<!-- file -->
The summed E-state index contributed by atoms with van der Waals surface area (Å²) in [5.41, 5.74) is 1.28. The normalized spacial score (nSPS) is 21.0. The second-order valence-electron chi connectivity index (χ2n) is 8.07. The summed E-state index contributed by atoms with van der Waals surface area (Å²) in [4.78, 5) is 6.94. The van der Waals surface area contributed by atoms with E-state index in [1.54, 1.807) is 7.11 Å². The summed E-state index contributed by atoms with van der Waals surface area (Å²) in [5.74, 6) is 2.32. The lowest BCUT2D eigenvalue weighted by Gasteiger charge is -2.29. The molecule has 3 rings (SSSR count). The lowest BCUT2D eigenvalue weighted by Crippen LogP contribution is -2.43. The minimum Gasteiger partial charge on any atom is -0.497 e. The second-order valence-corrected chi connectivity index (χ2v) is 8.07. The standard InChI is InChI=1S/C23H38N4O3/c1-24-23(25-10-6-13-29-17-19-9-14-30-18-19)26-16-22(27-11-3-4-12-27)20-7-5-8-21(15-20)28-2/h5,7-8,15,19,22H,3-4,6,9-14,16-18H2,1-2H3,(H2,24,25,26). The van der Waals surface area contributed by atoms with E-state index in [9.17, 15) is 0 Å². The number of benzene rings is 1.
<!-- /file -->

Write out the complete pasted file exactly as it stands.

The summed E-state index contributed by atoms with van der Waals surface area (Å²) in [5.41, 5.74) is 1.28. The normalized spacial score (nSPS) is 21.0. The second-order valence-electron chi connectivity index (χ2n) is 8.07. The summed E-state index contributed by atoms with van der Waals surface area (Å²) in [4.78, 5) is 6.94. The van der Waals surface area contributed by atoms with E-state index in [1.54, 1.807) is 7.11 Å². The summed E-state index contributed by atoms with van der Waals surface area (Å²) in [5.74, 6) is 2.32. The lowest BCUT2D eigenvalue weighted by Gasteiger charge is -2.29. The molecule has 3 rings (SSSR count). The lowest BCUT2D eigenvalue weighted by Crippen LogP contribution is -2.43. The minimum Gasteiger partial charge on any atom is -0.497 e. The second-order valence-corrected chi connectivity index (χ2v) is 8.07. The standard InChI is InChI=1S/C23H38N4O3/c1-24-23(25-10-6-13-29-17-19-9-14-30-18-19)26-16-22(27-11-3-4-12-27)20-7-5-8-21(15-20)28-2/h5,7-8,15,19,22H,3-4,6,9-14,16-18H2,1-2H3,(H2,24,25,26). The van der Waals surface area contributed by atoms with E-state index in [9.17, 15) is 0 Å². The number of benzene rings is 1.